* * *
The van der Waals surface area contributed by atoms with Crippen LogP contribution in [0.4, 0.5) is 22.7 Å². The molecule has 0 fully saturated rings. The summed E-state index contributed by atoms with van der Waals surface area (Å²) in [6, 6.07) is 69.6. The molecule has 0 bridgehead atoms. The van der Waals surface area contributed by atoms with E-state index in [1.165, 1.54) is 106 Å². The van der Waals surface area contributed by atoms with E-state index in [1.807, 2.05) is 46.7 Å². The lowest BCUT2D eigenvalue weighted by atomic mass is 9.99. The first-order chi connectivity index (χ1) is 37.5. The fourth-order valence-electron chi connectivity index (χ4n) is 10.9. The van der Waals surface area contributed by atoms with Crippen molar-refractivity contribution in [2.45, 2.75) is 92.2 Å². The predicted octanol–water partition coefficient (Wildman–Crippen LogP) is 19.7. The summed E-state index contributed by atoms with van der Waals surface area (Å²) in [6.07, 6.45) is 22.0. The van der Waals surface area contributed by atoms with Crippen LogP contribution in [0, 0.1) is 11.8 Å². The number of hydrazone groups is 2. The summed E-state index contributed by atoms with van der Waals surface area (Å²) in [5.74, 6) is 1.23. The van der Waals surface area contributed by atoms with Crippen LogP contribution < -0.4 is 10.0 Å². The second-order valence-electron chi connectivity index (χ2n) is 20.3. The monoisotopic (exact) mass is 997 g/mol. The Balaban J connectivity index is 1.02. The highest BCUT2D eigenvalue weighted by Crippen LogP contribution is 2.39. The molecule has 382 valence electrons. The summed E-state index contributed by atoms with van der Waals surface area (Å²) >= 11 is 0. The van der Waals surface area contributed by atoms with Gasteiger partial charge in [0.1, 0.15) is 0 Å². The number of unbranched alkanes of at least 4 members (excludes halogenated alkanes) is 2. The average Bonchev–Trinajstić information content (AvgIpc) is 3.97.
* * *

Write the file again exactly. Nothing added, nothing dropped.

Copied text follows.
The van der Waals surface area contributed by atoms with Crippen LogP contribution in [0.4, 0.5) is 22.7 Å². The molecule has 0 fully saturated rings. The summed E-state index contributed by atoms with van der Waals surface area (Å²) in [6, 6.07) is 69.6. The molecule has 0 bridgehead atoms. The van der Waals surface area contributed by atoms with E-state index in [1.165, 1.54) is 106 Å². The van der Waals surface area contributed by atoms with E-state index in [1.807, 2.05) is 46.7 Å². The lowest BCUT2D eigenvalue weighted by atomic mass is 9.99. The first-order chi connectivity index (χ1) is 37.5. The fourth-order valence-electron chi connectivity index (χ4n) is 10.9. The van der Waals surface area contributed by atoms with Crippen molar-refractivity contribution in [2.45, 2.75) is 92.2 Å². The predicted octanol–water partition coefficient (Wildman–Crippen LogP) is 19.7. The summed E-state index contributed by atoms with van der Waals surface area (Å²) in [6.07, 6.45) is 22.0. The van der Waals surface area contributed by atoms with Crippen LogP contribution in [0, 0.1) is 11.8 Å². The number of hydrazone groups is 2. The summed E-state index contributed by atoms with van der Waals surface area (Å²) in [5.74, 6) is 1.23. The van der Waals surface area contributed by atoms with Crippen LogP contribution < -0.4 is 10.0 Å². The second-order valence-electron chi connectivity index (χ2n) is 20.3. The monoisotopic (exact) mass is 997 g/mol. The Balaban J connectivity index is 1.02. The highest BCUT2D eigenvalue weighted by Crippen LogP contribution is 2.39. The molecule has 382 valence electrons. The summed E-state index contributed by atoms with van der Waals surface area (Å²) >= 11 is 0. The van der Waals surface area contributed by atoms with Gasteiger partial charge in [0.1, 0.15) is 0 Å². The number of unbranched alkanes of at least 4 members (excludes halogenated alkanes) is 2. The average Bonchev–Trinajstić information content (AvgIpc) is 3.97.